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Presidents Obama and Jenkins stress importance of dialogue at 164th Commencement

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Barack Obama and Rev. John I. Jenkins, C.S.C.

Two presidents, one of the University of Notre Dame, one of the United States, addressed the importance of dialogue on difficult issues before the appreciative and enthusiastic participants of the 164th Commencement Sunday (May 17) in the Joyce Center Arena.

More than 12,000 graduating seniors, master’s, doctoral and law graduates and their guests provided a demonstrably enthusiastic welcome to Commencement speaker President Barack Obama, demonstrating particular appreciation of Obama’s status as the first African-American President.

Obama’s visit, in the face of discord about his position on abortion, placed the University under a barrage of criticism and protest. Both he and University President Rev. John I. Jenkins, C.S.C., addressed the discord as a teachable moment.

Father Jenkins quoted Popes Benedict and John Paul II on the importance of universities—Catholic universities, according to Pope John Paul II, to be a place “for a fruitful dialogue between the Gospel and culture.”

“More than any problem in the arts or sciences—engineering or medicine—easing the hateful divisions between human beings is the supreme challenge of this age,” Father Jenkins said. “If we can solve this problem, we have a chance to come together and solve all the others.”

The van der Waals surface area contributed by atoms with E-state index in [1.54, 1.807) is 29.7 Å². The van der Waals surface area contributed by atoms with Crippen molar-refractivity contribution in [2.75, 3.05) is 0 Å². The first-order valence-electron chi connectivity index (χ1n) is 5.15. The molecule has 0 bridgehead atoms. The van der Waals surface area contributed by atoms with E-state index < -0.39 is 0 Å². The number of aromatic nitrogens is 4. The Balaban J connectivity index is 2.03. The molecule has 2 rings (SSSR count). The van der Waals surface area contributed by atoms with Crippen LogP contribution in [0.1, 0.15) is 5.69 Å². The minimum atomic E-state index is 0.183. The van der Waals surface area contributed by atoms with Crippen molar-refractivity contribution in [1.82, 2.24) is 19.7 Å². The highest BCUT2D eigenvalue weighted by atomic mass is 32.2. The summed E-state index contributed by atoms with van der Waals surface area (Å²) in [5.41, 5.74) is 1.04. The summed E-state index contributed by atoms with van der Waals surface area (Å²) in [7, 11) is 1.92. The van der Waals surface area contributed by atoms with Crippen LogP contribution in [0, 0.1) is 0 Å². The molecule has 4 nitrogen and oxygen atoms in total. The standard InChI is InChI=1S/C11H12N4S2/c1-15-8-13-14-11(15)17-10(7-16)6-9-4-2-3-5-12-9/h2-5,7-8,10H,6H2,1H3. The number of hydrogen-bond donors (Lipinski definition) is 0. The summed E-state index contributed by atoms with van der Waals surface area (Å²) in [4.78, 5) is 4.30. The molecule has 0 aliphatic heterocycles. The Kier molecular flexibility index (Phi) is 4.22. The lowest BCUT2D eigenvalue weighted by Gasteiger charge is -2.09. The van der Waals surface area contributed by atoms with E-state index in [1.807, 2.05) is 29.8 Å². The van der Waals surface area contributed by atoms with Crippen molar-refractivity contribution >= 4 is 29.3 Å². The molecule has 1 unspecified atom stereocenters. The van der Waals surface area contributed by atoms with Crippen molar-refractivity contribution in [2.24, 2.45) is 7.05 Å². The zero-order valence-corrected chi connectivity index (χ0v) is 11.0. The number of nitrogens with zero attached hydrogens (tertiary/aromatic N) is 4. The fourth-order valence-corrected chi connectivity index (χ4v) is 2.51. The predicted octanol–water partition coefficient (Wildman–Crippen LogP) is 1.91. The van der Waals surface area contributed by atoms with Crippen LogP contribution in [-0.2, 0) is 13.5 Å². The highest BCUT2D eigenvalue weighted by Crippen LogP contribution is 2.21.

“Difference must be acknowledged, and in some cases even cherished,” Father Jenkins said. But in the service of the Church, “we can persuade believers by appeal to both faith and reason. As we serve our country, we will be motivated by faith, but we cannot appeal only to faith. We must also engage in a dialogue that appeals to reason that all can accept.

“As a Catholic university, we are part of the Church—members of the ‘mystical body of Christ,’ animated by faith in the Gospel. Yet we are also—most of us—citizens of the United States—this extraordinary evolving expression of human freedom. We are called to serve each community of which we’re a part, and this call is captured in the motto over the door of the east nave of the Basilica: ‘God, Country, Notre Dame.’”

Father Jenkins was interrupted for applause when he noted, “Most of the debate has centered on Notre Dame’s decision to invite and honor the President. Less attention has been focused on the President’s decision to accept,” he said. “President Obama has come to Notre Dame, though he knows well that we are fully supportive of Church teaching on the sanctity of human life, and we oppose his policies on abortion and embryonic stem cell research.”

In his Commencement address, Obama evoked imagery borrowed from Notre Dame President Emeritus Rev. Theodore M. Hesburgh, C.S.C.

President Barack Obama

“Father Hesburgh has long spoken of this institution as both a lighthouse and a crossroads,” Obama said. “The lighthouse that stands apart, shining with the wisdom of the Catholic tradition, while the crossroads is where ‘…differences of culture and religion and conviction can co-exist with friendship, civility, hospitality, and especially love.’”

While his stance on abortion was likely unacceptable to some, he said he aims to a dialogue of “fair minded words.”

“When we open our hearts and our minds to those who may not think precisely like we do or believe precisely what we believe—that’s when we discover at least the possibility of common ground,” Obama said.

Frequently interrupted by applause, he continued: “So let’s work together to reduce the number of women seeking abortions by reducing unintended pregnancies, and making adoption more available, and providing care and support for women who do carry their child to term.

“Let’s honor the conscience of those who disagree with abortion, and draft a sensible conscience clause, and make sure that all of our health care policies are grounded not only in sound science but also in clear ethics as well as respect for the quality of life.”